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Articles

Articles

12/28/16

Catherine Sinow

A work of fiction

by Craig Carey

One. Two. Three. Pause to catch breath and reach for a chaser. Bottle in hand, poised over the glass, vodka on the counter from a reckless pour. Four. Five. Six. Still stone cold sober, not enough time between to feel them hit. Pause again. Chased. Not me drinking, yet. Still him. A half hour ago he looked at me, light catching his pupils the way it does when he smiles, and said “let’s do shots.” Seven. Eight. Nine. Jack Daniels sticks in his throat. Two types of alcohol, three bottles, hoping his father wouldn’t notice. Chased one final time. Still sober. My turn. One. Two. Three. Four. Five. Six. Stop. Stop, I don’t want to do more. Don’t know how much I’ve had. Neither of us feel it yet. 

Our friends are high. Six of us at Carlin Lake, the cabin a friend’s family owns. On a lake in the Northwoods. Secluded. They’ve got an island, too—not big but still an island. Actual log cabin, heated by wood-burning furnace. We came up after Christmas. Four days to relax before going back to school. Just us again. He and I were on our way to drunk, everyone else’s eyes glazed already. Snacks disappearing fast. Synthed music winds its way out of computer speakers. Counter smells of cheap vodka and Jack. We smell like a mix of both.

He feels it harder and faster than I do. Already buzzed in a few minutes, full blown drunk at 15, staggering at 20. Me not far behind. But he had nine. I only had six. I wasn’t going to puke. Snuck another one a few minutes after staggering to make it an even 10. Sober to stagger in 30 minutes. Mask of self-assurance disappears; confidence replaces common sense.

“I’m so much more confident drunk. But when I’m drunk, I want to tell someone I’m drunk, really hate that about myself,” he says with a smile and a sway masked as a dance-move across the front of the fireplace. Our friends, the audience, cuddled under blankets. Computer in front of me. Tunes at my disposal. He sway-dances more and more and my eyes can’t stay on the screen for more than a few seconds. He smiles bigger when he’s drunk. He moves freely, like something’s been lifted, and he can be who he is underneath.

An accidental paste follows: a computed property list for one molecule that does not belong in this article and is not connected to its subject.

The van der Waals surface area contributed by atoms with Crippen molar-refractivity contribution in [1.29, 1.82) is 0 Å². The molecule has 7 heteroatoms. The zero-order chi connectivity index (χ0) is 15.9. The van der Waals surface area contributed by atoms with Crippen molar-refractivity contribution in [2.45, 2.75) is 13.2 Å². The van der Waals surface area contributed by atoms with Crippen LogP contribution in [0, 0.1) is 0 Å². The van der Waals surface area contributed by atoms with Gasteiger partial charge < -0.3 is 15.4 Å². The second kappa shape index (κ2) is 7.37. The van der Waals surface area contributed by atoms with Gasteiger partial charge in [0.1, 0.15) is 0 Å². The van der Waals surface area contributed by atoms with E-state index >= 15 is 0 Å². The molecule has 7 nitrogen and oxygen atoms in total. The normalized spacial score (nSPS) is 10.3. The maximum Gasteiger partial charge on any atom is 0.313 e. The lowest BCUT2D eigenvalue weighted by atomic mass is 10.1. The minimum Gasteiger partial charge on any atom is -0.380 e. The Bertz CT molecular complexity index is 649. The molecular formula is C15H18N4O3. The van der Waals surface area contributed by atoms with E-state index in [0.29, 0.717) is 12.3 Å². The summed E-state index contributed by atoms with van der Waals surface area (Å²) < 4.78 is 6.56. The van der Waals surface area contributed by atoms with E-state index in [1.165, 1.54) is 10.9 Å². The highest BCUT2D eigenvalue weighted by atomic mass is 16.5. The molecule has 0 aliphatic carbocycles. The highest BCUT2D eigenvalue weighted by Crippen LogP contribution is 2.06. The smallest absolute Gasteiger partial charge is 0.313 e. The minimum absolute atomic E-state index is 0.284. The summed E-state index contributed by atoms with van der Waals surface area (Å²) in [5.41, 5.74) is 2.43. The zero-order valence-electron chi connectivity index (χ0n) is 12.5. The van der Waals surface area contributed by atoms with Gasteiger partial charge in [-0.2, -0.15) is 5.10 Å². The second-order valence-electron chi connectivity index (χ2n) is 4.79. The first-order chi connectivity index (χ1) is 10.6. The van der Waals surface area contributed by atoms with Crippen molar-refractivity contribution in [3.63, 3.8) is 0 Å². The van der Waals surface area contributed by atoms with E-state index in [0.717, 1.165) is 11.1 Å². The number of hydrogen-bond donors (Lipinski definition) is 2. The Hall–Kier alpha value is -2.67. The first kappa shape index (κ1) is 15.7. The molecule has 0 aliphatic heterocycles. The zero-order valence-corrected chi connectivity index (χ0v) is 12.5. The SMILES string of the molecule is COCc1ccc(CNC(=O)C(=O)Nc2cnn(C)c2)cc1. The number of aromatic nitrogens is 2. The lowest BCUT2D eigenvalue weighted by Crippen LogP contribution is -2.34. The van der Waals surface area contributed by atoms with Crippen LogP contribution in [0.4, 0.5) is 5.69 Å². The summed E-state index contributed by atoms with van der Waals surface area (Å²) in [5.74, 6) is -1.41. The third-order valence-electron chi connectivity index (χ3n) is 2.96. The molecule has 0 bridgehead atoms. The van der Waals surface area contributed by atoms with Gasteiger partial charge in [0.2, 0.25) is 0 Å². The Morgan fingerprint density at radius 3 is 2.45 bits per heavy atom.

“I need some water.” A statement. My eyes lock on his brown and green beauties. “Come with me?” A question. Answer always “yes.”

* * *

“I’ve got no one to take to prom.” Junior year, I’d never heard of Carlin Lake, I’d never taken a shot, “not really I mean, you know?” He was a sophomore. Football player, far from a star, but in our school, it didn’t matter. The football team sucked anyway. I got his number from rugby practice so we could watch “The Matrix” with some friends. We made mac and cheese and made way too much and couldn’t finish half of what was there. No one to take to prom.

“If I didn’t have a girlfriend, I would totally go with you.” I had no idea if he was serious.

“Can’t tell if you’re serious.” How I wished he was.

“I am.” 

Still a new friendship. Not sure how to take it. Wanted it to be real. But her. He was with her. Stay friends. Remember the moment. Take it with. Hold onto it. From that moment on I had a hope and a feeling, but he dated her for three years. Until last summer.

* * *

I followed him to the kitchen. His hands on the sink. Bent over, drinking straight from the spout. His shirt forgotten on the floor. Stands. Smiles. Hand around my neck. Pulls me close. Grabs a glass with his free hand and fills it with water. Heads touch. Bodies not far behind. Back to the stage in front of the fire to dance in front of our friends. Heads still together, closer than we’ve ever been.